Skip to content

The Imperfect Parent – Four Life Skills Your Kids Aren’t Too Young to Learn

September 26, 2012

For the first four or five years of parenthood, I was convinced that I had been raised by the perfect mom, and therefore, I had to be the perfect mom.

Never yell.

Never cry.

Never fight.

Never make mistakes.

Never apologize (because you’ve done nothing to apologize for). 

After she died, I began to be able to unpack a lot of old memories. I realized that, while she was an amazing mom, she was hardly perfect. She had her bad days. (She even called us brats once…it was so out of character we laughed. She didn’t see the humor.)

The bottom line is that I created an impossible model to follow. While I know that she must have struggled with fear, doubt, and anxiety – she never let us see her sweat. We rarely saw our parents disagree – it all happened behind closed doors.

The original boy-mom…

I love my mom dearly, and were she alive today, I know she’d do everything to dispel these false images I created, but she’s not. I had to figure it out for myself.

I don’t want that for my kids , so I’ve set out – we’ve set out – to set a different model for them to follow. Here are four life skills your kids aren’t too young to learn:

Apologize to your kids. “Because I said so.” “I’m the parent, you’re the child.” These adages from my parents’ generation served the purpose of setting boundaries, but rules without relationships often leads to rebellion. I know I struggled with this as a teen, as I’m sure some of you did also. We all mess up. We all lose it every once in a while. When I have bad days, when I come down harder than I should, when I yell…I go to them in humility and apologize. Create a model for your kids that shows them how to ask for forgiveness, and as importantly, how to receive it. 

Let them see your sorrow. Don’t hide your tears from your children – let them see you cry and help them understand that it’s okay to be sad. You may be surprised at how empathetic a young child can be. Scooby was four years old when my mom died – one afternoon about a year later, I stood at the stove feeling sad and missing her terribly. I wept a few quiet tears as I stood there, and Scooby happened to notice. He hopped up on the stool next to me and, without a word from me, said “Do you miss your mom?” He quietly stood there with his arm around me. Empathy and the practice of thinking of others’ feelings is a life skill that can’t be learned too soon – kids are adept at this skill by nature – I think they lose it for a while as teens, but with practice, it’ll come back!

Let them see you fail. Or more importantly, let them see you deal with failure or wrong decisions. Not long ago, Gabe implemented a consequence with one of the boys but, through no fault of his own, he didn’t have all the facts. Only later did we discover the rest of the story and it dramatically changed how we needed to deal with the situation. Gabe immediately went to his son and had a heart-to-heart. He apologized, they prayed together and agreed to start over. He not only didn’t lose any respect from his son, I believe he gained it and their relationship is stronger for that honesty and authenticity, not weaker.

Share your joy. The day I received news that I finally had an article accepted in a print publication was a huge moment for me – a milestone. There was no one home but my 8 year old son. I ran into the room, crying and laughing and jumping up and down like a complete idiot. He loved it. I told him what happened and to my astonishment, he took my face in both his little hands and said “I am so proud of you, mom.” Eight. He was eight! I’d never before spoken to him about writing or publishing. Even when it’s about things they can’t understand, let them share in your joys and triumphs just as in your sorrows. You might be surprised at just how much they do understand, after all.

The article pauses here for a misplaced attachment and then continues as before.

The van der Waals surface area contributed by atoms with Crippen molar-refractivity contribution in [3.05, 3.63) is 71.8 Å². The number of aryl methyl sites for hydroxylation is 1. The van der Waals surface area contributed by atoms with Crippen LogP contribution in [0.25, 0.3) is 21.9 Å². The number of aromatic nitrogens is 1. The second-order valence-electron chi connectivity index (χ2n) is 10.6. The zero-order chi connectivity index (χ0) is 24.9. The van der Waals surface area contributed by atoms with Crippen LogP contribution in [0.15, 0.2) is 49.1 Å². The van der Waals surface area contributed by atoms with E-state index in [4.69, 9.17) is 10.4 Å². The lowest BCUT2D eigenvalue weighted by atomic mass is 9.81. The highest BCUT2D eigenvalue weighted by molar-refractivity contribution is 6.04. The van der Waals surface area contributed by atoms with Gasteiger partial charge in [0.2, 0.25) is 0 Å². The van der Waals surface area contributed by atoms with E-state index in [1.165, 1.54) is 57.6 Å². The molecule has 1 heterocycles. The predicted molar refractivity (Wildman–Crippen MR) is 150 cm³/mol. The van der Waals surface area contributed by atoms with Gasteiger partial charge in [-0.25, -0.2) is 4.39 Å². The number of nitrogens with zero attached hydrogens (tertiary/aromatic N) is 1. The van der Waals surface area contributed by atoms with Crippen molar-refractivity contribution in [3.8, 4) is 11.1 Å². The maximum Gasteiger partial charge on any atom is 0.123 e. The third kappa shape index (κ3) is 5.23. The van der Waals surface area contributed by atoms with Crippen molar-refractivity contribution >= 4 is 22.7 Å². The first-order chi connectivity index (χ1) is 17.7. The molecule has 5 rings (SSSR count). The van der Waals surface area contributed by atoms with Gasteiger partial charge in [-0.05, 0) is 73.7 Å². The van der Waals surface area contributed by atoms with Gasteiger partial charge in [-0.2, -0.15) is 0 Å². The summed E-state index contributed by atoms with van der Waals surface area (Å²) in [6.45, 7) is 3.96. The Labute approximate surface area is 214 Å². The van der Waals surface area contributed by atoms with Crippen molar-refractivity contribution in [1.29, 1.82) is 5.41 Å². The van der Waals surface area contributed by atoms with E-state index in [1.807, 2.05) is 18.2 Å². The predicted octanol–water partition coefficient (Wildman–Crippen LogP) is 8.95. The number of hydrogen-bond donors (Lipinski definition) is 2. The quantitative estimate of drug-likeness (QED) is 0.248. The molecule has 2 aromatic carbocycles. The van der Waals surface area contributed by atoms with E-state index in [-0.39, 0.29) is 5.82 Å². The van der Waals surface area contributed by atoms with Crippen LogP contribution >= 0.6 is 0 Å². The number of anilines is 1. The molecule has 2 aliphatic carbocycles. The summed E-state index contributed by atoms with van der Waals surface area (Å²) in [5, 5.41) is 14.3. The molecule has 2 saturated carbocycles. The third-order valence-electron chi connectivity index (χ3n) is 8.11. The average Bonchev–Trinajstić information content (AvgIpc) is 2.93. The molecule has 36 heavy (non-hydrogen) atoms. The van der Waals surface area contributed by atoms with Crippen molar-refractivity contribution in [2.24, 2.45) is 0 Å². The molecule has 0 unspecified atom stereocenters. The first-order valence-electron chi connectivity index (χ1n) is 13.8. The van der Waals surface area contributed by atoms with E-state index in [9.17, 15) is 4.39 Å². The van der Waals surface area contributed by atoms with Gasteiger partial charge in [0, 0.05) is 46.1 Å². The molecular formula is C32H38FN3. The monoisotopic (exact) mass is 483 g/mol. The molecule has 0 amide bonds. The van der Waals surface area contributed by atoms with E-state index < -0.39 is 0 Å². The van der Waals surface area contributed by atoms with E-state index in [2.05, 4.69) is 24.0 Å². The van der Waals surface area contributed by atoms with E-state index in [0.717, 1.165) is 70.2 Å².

No matter what the age of your children, there are certain life skills that they are never too young to learn. 

What are the life skills you’re already teaching your young children?

How are you setting a parenting model for your children to follow when they become parents?

Do you believe in “do as I say” or “do as I do”?

Like this post? Subscribe to receive future posts via email or a quarterly newsletter that positively glimmers with good stuff. 

The conversation continues over on Facebook. Follow my author page for more insights and resources about living a shiny, abundant and beautiful life. 

6 Comments leave one →
  1. September 26, 2012 8:35 pm

    Lovely, Adele. Good rules to live by at any age, actually – and with just about any relationship, most especially our kids.

  2. September 27, 2012 11:50 am

    Great tips and reminders…woven together beautifully. Thanks.

  3. Christi McGuire permalink
    October 1, 2012 11:17 am

    Oh my gosh, I am crying as I read this! This is awesome … you are so incredible at expressing everything moms think and feel!

    • April 26, 2013 7:13 am

      I’m with Christi — going thru an entire Kleenex box!!! Timeless truths, so beautifully illustrated.

  4. Elaine permalink
    April 26, 2013 8:56 am

    This is great! I’m getting all teary-eyed too :’) I don’t have kiddos yet, but I see so much of my nieces & nephew in this… and am reminded so much of my mom, who is wonderfully awesome, and okay with being imperfect.


  1. The Secret to Raising Cofident and Capable Adults | Adelle Gabrielson

I love comments! Go ahead. Give me a piece of your mind.

Fill in your details below or click an icon to log in: Logo

You are commenting using your account. Log Out /  Change )

Google photo

You are commenting using your Google account. Log Out /  Change )

Twitter picture

You are commenting using your Twitter account. Log Out /  Change )

Facebook photo

You are commenting using your Facebook account. Log Out /  Change )

Connecting to %s

%d bloggers like this: